I think my professional challenges (when I was working clinically) were not unique, in that we all share the same sort of issues.  Varying degrees of connectivity and  clinical preferences with supervising physicians, wait times in all directions – to be seen, for x-ray, for lab, for a room, etc., and liability risks with certain ER cases (headache, abdominal pain, etc.).  My professional challenges today (working at Medelita) revolve around the classics of a start up – fundraising, profitability, long lead times, quality control, weighing new product risk, and sourcing. I enjoy my current position very much and am very proud of what we have achieved in our 5 years as a start up, but to be honest I do miss working clinically, especially with children.  I know that I had a special gift in working with children and also just how well my training prepared me for all situations – I picked up on so many cases that were unusual or life threatening, and still to this day I am so grateful for that judgment.  I could always hear Larry Herman in the back of my head saying “Zebras.  Lara just think about the zebras. What’s the worst thing that this could be, and did you make sure it wasn’t that?”  It stuck with me and I got lucky more than a few times.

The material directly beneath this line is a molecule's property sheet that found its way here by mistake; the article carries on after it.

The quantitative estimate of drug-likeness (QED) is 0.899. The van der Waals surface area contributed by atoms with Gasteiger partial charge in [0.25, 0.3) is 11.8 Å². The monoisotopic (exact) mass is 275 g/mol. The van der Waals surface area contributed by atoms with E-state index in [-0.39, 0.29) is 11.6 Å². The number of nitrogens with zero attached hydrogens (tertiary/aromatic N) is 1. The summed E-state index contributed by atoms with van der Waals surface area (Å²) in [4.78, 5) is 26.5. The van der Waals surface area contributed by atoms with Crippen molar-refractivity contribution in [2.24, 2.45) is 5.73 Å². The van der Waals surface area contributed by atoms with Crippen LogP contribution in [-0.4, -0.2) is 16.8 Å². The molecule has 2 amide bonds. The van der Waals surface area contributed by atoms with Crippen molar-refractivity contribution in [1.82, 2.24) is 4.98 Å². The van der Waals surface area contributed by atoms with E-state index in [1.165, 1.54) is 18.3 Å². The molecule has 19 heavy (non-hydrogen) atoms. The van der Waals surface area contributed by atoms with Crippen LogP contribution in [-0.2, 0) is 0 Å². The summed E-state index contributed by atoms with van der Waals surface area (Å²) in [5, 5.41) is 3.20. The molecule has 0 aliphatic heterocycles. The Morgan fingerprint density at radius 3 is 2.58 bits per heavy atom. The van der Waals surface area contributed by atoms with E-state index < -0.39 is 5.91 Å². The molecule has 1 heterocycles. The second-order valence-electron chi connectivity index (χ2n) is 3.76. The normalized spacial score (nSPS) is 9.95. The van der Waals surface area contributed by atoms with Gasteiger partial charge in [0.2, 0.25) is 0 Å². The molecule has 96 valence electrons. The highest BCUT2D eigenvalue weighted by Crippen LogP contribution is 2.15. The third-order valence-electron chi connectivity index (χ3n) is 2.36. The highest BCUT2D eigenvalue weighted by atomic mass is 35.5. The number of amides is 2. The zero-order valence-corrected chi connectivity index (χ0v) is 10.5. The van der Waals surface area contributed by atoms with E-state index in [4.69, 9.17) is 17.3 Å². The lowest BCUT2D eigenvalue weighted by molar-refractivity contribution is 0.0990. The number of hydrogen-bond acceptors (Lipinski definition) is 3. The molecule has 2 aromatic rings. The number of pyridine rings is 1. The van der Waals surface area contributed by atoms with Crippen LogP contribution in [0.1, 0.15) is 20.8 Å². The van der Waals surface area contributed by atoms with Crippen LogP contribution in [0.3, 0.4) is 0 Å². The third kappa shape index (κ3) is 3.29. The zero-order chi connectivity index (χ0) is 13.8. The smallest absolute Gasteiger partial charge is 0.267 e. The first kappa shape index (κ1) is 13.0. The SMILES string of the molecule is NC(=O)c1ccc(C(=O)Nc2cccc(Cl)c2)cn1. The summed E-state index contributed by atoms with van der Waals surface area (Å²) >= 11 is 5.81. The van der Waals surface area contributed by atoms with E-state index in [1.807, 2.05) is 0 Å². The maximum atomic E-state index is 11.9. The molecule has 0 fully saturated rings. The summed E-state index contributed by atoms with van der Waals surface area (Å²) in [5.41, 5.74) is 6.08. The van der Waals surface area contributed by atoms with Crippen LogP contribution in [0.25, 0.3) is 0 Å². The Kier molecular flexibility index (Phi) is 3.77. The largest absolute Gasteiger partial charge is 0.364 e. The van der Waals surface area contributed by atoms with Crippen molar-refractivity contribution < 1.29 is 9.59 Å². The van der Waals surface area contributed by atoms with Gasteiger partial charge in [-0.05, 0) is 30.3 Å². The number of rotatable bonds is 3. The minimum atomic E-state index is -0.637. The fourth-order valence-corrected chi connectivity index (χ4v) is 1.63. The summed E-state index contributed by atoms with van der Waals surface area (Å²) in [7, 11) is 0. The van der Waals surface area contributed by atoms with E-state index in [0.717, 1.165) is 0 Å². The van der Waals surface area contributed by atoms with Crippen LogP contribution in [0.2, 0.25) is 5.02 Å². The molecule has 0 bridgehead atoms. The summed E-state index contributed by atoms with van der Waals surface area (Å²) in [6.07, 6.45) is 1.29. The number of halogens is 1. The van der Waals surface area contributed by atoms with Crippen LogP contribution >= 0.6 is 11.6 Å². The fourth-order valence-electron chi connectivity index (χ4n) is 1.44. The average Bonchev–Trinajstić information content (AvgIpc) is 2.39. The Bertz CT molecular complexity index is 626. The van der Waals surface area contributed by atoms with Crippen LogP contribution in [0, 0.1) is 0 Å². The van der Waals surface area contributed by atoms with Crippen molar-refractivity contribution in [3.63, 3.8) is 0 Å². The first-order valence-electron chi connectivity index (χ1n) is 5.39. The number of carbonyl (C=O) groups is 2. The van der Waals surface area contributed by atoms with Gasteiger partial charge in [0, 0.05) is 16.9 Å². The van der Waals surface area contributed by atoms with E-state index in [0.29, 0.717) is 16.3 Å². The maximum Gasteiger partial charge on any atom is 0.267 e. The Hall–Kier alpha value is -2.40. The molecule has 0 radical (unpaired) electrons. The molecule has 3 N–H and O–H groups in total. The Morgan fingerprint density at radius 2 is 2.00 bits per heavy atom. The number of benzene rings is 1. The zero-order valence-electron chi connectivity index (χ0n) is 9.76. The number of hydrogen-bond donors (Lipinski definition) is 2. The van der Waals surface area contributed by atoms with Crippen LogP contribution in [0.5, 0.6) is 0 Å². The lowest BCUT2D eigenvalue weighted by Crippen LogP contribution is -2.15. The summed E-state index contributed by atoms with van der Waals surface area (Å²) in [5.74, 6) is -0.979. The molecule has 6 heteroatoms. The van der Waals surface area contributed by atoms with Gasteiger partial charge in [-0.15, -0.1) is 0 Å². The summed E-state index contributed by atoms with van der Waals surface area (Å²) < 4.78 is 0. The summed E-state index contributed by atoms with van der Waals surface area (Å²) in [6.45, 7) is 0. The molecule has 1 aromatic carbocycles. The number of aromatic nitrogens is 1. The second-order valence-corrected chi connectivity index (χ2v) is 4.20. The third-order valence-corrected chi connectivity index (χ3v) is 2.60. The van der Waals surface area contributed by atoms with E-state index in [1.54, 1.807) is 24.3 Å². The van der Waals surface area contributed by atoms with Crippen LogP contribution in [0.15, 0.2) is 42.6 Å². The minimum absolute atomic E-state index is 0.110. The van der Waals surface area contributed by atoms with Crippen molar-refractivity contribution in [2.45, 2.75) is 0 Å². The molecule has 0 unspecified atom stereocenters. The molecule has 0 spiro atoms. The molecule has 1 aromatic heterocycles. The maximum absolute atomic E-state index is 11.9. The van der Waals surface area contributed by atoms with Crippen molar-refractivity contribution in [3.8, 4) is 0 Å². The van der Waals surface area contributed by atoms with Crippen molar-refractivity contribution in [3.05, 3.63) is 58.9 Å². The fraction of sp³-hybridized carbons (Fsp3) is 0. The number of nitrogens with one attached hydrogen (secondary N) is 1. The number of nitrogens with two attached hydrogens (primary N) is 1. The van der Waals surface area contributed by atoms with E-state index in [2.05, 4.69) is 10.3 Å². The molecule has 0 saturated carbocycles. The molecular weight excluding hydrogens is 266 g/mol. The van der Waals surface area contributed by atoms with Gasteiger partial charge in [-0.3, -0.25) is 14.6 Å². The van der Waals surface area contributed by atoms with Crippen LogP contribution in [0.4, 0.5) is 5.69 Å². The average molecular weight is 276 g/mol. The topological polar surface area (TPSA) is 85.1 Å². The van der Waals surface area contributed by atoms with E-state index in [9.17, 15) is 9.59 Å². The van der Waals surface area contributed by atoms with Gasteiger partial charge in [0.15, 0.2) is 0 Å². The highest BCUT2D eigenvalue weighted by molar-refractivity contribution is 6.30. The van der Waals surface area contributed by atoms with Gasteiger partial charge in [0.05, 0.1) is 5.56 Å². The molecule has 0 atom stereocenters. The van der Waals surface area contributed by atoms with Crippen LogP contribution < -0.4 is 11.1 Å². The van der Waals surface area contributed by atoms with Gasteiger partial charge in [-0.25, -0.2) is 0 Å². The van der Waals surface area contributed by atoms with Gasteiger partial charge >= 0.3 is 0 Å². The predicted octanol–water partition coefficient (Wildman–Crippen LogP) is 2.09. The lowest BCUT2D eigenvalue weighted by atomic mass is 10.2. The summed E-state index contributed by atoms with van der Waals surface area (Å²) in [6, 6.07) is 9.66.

If you could change any decisions you made along the way what would they be?

Always, always go with my gut clinically and don’t let anything – not time pressure or personality pressure or time of day influence me otherwise.

What advice would you give a student considering Med School?

Please study the www.aapa.org web site and find a PA in your area whom you can shadow.  It is absolutely the most amazing career.  You work at the level of a physician but are not “stuck” in a specialty.  For example, as a PA you could work dermatology for a few years, and then, if you choose, you could go on to work orthopedics or any other specialty.  No one is limiting your education and/or journal reading. Go to the very best MD CME programs in the country.  Gain the highest level of licensure in anything/everything related to your specialty.  Pursue leadership opportunities within your work setting and beyond.  Be a clinical preceptor.  Become active in your state and national organizations.  The sky is the limit in this profession and you’ll never regret it. In terms of salary, there are recent published articles pointing out that a PA is likely to make more money over their career than an MD in certain specialties, as the debt is so high for med school and many women, especially, are forced to work part-time as an MD in order to balance family and career.     If you are a PA and would like to be interviewed for our Pathway to PA series, please email us here. email us here.